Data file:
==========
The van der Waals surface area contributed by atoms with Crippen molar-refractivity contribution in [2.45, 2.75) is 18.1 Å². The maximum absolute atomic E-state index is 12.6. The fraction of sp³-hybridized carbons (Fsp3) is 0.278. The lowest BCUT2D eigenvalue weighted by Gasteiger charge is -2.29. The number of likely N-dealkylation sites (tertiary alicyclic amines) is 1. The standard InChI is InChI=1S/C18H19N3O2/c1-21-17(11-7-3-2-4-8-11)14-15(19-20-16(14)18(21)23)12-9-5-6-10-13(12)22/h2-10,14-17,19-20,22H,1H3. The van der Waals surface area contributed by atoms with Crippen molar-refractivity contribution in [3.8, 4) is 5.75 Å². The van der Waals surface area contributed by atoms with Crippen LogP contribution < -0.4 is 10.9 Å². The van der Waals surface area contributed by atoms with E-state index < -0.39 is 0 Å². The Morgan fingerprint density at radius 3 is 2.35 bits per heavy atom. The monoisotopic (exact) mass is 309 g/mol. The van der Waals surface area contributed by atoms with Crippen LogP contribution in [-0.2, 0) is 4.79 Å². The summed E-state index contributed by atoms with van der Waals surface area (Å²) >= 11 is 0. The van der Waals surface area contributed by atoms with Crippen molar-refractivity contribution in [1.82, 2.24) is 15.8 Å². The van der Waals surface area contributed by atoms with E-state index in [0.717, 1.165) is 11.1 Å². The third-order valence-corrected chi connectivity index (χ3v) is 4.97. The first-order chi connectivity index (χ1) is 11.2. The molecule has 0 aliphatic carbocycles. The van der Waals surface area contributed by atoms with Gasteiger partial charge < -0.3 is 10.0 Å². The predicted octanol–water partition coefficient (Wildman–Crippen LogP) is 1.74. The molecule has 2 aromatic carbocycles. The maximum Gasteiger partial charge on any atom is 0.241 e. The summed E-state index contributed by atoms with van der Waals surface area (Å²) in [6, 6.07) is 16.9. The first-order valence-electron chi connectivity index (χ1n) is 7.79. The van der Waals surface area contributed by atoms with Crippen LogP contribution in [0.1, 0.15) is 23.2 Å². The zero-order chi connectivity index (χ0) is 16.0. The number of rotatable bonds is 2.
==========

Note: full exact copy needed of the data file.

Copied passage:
The van der Waals surface area contributed by atoms with Crippen molar-refractivity contribution in [2.45, 2.75) is 18.1 Å². The maximum absolute atomic E-state index is 12.6. The fraction of sp³-hybridized carbons (Fsp3) is 0.278. The lowest BCUT2D eigenvalue weighted by Gasteiger charge is -2.29. The number of likely N-dealkylation sites (tertiary alicyclic amines) is 1. The standard InChI is InChI=1S/C18H19N3O2/c1-21-17(11-7-3-2-4-8-11)14-15(19-20-16(14)18(21)23)12-9-5-6-10-13(12)22/h2-10,14-17,19-20,22H,1H3. The van der Waals surface area contributed by atoms with Crippen molar-refractivity contribution in [3.8, 4) is 5.75 Å². The van der Waals surface area contributed by atoms with Crippen LogP contribution < -0.4 is 10.9 Å². The van der Waals surface area contributed by atoms with E-state index < -0.39 is 0 Å². The Morgan fingerprint density at radius 3 is 2.35 bits per heavy atom. The monoisotopic (exact) mass is 309 g/mol. The van der Waals surface area contributed by atoms with Crippen LogP contribution in [-0.2, 0) is 4.79 Å². The summed E-state index contributed by atoms with van der Waals surface area (Å²) >= 11 is 0. The van der Waals surface area contributed by atoms with Crippen molar-refractivity contribution in [1.82, 2.24) is 15.8 Å². The van der Waals surface area contributed by atoms with E-state index in [0.717, 1.165) is 11.1 Å². The third-order valence-corrected chi connectivity index (χ3v) is 4.97. The first-order chi connectivity index (χ1) is 11.2. The molecule has 0 aliphatic carbocycles. The van der Waals surface area contributed by atoms with Gasteiger partial charge < -0.3 is 10.0 Å². The predicted octanol–water partition coefficient (Wildman–Crippen LogP) is 1.74. The molecule has 2 aromatic carbocycles. The maximum Gasteiger partial charge on any atom is 0.241 e. The summed E-state index contributed by atoms with van der Waals surface area (Å²) in [6, 6.07) is 16.9. The first-order valence-electron chi connectivity index (χ1n) is 7.79. The van der Waals surface area contributed by atoms with Crippen LogP contribution in [0.1, 0.15) is 23.2 Å². The zero-order chi connectivity index (χ0) is 16.0. The number of rotatable bonds is 2.